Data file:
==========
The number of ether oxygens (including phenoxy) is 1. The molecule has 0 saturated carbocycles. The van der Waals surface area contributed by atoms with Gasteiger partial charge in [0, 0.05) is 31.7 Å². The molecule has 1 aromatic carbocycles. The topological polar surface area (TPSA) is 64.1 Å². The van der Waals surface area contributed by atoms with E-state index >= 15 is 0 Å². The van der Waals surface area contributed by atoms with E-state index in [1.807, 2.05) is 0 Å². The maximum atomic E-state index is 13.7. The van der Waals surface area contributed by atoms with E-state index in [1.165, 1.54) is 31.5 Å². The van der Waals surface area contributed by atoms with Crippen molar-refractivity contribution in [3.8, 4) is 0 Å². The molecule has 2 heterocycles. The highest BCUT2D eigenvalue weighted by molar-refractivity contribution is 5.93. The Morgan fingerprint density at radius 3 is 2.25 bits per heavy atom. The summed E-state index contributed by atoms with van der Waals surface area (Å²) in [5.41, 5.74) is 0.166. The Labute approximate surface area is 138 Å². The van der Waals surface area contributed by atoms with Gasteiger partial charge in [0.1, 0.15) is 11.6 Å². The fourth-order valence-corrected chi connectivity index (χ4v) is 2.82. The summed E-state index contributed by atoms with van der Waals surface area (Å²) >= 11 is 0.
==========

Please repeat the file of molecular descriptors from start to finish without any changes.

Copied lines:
The number of ether oxygens (including phenoxy) is 1. The molecule has 0 saturated carbocycles. The van der Waals surface area contributed by atoms with Gasteiger partial charge in [0, 0.05) is 31.7 Å². The molecule has 1 aromatic carbocycles. The topological polar surface area (TPSA) is 64.1 Å². The van der Waals surface area contributed by atoms with E-state index >= 15 is 0 Å². The van der Waals surface area contributed by atoms with E-state index in [1.807, 2.05) is 0 Å². The maximum atomic E-state index is 13.7. The van der Waals surface area contributed by atoms with E-state index in [1.165, 1.54) is 31.5 Å². The van der Waals surface area contributed by atoms with Crippen molar-refractivity contribution in [3.8, 4) is 0 Å². The molecule has 2 heterocycles. The highest BCUT2D eigenvalue weighted by molar-refractivity contribution is 5.93. The Morgan fingerprint density at radius 3 is 2.25 bits per heavy atom. The summed E-state index contributed by atoms with van der Waals surface area (Å²) in [5.41, 5.74) is 0.166. The Labute approximate surface area is 138 Å². The van der Waals surface area contributed by atoms with Gasteiger partial charge in [0.1, 0.15) is 11.6 Å². The fourth-order valence-corrected chi connectivity index (χ4v) is 2.82. The summed E-state index contributed by atoms with van der Waals surface area (Å²) >= 11 is 0.